I reached Level 49 on Zwift and got a Giro helmet for all my troubles…
So one more level to go until level 50 and that will be it until Zwift decide to add some more levels.
First, the laser thingy. At £125 one has to think, “Is this really worth it?” You still need to have your normal lights on your bicycle, so essentially you’re going to spend £125 for one extra light on the front. Now, let’s face it, most cyclists in the UK cycle because they haven’t got much money, so £125 for one light is a little over the top, IMHO. Wouldn’t it be far better to spend £125 on all round lighting for your bicycle? You can go and buy 4 sets of, very good brightness, front and back lights, ten reflectors to fit in your spokes on each wheel, the most amazing hi-viz vest, ankle and wrist reflector bands, lots of hi-viz reflective tape and still have plenty of change from £125. Seriously!!! Think about it!!! I know what i’d rather have on my bicycle.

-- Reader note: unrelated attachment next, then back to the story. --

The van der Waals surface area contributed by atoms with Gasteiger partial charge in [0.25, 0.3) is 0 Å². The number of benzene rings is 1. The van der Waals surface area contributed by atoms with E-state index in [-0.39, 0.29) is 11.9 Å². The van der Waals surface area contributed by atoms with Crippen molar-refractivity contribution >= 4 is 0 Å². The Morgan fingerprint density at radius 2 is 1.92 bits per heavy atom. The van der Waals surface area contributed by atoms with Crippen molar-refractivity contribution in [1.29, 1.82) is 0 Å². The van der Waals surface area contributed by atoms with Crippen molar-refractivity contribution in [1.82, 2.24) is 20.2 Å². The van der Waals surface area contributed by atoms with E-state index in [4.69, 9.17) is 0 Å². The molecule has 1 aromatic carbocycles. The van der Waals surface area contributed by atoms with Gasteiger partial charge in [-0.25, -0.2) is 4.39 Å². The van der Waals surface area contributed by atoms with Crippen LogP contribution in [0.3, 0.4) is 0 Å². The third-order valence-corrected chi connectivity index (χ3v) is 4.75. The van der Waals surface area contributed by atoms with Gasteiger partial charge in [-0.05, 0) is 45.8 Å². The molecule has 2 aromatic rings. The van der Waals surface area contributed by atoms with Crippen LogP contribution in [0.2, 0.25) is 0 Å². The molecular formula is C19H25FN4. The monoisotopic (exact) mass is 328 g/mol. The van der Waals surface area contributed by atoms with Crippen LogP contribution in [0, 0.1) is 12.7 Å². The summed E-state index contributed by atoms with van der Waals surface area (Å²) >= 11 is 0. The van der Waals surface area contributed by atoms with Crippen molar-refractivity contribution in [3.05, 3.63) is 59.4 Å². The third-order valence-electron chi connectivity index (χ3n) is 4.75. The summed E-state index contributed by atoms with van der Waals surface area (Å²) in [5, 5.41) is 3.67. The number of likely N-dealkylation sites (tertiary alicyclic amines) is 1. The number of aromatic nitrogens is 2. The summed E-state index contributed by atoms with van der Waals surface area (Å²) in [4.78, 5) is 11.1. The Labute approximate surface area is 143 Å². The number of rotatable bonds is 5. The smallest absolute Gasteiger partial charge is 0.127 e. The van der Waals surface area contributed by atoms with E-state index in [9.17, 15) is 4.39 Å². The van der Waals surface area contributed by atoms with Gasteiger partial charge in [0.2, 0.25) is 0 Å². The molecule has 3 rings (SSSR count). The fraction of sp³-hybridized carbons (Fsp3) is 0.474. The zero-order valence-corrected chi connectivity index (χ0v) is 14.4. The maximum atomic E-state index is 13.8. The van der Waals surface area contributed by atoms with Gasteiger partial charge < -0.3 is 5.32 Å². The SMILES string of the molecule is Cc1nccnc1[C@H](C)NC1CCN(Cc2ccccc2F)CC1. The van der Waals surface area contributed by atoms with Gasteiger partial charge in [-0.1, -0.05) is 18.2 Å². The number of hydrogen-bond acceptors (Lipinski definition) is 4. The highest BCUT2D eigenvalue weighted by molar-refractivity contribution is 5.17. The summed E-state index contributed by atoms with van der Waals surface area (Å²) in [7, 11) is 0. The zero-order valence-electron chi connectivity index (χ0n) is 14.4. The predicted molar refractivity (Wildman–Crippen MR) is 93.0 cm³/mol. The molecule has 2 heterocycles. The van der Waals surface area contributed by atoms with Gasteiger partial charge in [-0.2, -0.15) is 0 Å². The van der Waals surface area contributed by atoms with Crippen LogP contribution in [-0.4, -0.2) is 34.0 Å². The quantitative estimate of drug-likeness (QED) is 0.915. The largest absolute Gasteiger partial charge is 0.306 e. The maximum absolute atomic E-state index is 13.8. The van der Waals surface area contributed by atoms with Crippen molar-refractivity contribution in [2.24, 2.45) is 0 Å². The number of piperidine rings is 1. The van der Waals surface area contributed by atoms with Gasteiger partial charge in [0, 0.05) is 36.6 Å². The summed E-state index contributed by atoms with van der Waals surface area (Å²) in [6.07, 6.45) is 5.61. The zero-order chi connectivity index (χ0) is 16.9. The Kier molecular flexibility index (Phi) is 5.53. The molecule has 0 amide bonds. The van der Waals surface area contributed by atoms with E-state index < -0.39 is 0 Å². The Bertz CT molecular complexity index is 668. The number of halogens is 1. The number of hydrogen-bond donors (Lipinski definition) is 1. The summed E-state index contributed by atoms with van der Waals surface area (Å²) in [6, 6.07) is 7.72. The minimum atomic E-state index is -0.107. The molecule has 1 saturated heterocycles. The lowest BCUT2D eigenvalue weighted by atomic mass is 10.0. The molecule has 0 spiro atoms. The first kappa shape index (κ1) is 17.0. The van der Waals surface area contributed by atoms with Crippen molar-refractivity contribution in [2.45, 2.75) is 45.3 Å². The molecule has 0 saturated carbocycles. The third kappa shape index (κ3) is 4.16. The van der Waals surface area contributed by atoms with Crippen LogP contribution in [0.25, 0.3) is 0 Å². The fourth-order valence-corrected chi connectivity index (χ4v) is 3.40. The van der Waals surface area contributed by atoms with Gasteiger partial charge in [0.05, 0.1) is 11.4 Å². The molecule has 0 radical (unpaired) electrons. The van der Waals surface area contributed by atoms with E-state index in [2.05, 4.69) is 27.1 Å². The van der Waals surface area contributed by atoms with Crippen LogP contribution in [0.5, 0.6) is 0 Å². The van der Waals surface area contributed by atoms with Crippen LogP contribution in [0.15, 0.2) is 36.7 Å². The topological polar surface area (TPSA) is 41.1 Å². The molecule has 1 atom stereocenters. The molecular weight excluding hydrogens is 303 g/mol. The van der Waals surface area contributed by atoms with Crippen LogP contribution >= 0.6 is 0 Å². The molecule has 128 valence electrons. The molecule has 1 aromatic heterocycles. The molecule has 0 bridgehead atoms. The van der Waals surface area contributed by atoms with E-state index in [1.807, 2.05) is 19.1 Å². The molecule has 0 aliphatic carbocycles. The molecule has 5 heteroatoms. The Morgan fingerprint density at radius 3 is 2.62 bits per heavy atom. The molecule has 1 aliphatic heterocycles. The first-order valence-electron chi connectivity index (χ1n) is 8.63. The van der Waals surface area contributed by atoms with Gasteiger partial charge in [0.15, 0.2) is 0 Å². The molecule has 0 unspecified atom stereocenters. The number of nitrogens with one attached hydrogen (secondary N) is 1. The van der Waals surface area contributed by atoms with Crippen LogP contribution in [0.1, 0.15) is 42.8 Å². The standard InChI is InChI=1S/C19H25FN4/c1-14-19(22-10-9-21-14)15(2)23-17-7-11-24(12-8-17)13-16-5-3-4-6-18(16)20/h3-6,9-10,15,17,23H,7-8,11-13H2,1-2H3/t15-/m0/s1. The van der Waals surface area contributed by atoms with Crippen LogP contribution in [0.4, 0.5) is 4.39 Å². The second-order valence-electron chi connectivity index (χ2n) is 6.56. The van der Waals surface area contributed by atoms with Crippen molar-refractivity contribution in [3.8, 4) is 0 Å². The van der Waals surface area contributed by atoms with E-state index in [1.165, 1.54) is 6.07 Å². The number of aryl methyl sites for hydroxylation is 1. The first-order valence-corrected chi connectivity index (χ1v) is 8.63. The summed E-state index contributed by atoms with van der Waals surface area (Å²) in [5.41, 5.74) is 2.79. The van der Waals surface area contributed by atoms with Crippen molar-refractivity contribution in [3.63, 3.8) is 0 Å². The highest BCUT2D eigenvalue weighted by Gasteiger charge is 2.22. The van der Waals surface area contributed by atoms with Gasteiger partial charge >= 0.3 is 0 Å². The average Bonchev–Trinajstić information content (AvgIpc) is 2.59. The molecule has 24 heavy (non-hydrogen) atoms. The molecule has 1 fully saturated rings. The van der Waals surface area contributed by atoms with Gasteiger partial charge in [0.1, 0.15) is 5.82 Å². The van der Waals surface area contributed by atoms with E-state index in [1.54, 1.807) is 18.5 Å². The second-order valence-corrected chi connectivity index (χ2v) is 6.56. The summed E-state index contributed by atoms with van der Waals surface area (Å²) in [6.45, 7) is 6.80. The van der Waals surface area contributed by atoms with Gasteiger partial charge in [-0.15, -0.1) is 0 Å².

The other thing about the laser is that it projects an image onto the road 5 metres in front of the bike thereby distracting any driver’s attention away from the bicycle itself: “Whoops, sorry for hitting you with my truck but i didn’t see you on your bike because as i was totally distracted by a large green bike sign drifting strangely along the road.”
I like the idea of the inflatable helmet, but the cost is, once again, ridiculous. But, as some of you probably noticed in my previous “Cycling Safely” entry, i didn’t mention helmets at all. Why not? Because i don’t think they’re the most important thing to consider for safety. It’s far, far, far more important to ride safely, on a serviceable bike, paying due care and attention to your surroundings, be seen, and not to get hit by something in the first place!
I also think, like the article inferred, that you are actually safer not wearing a helmet. If you’re wearing protective equipment of any kind, you are more likely to take risks that you otherwise wouldn’t. This is a natural thing that most people are prone to, and also, people seeing other people wearing protective equipment are more likely to be a little more dangerous around them. I would like to see statistics of how many cyclists are involved in accidents with helmets as opposed to without.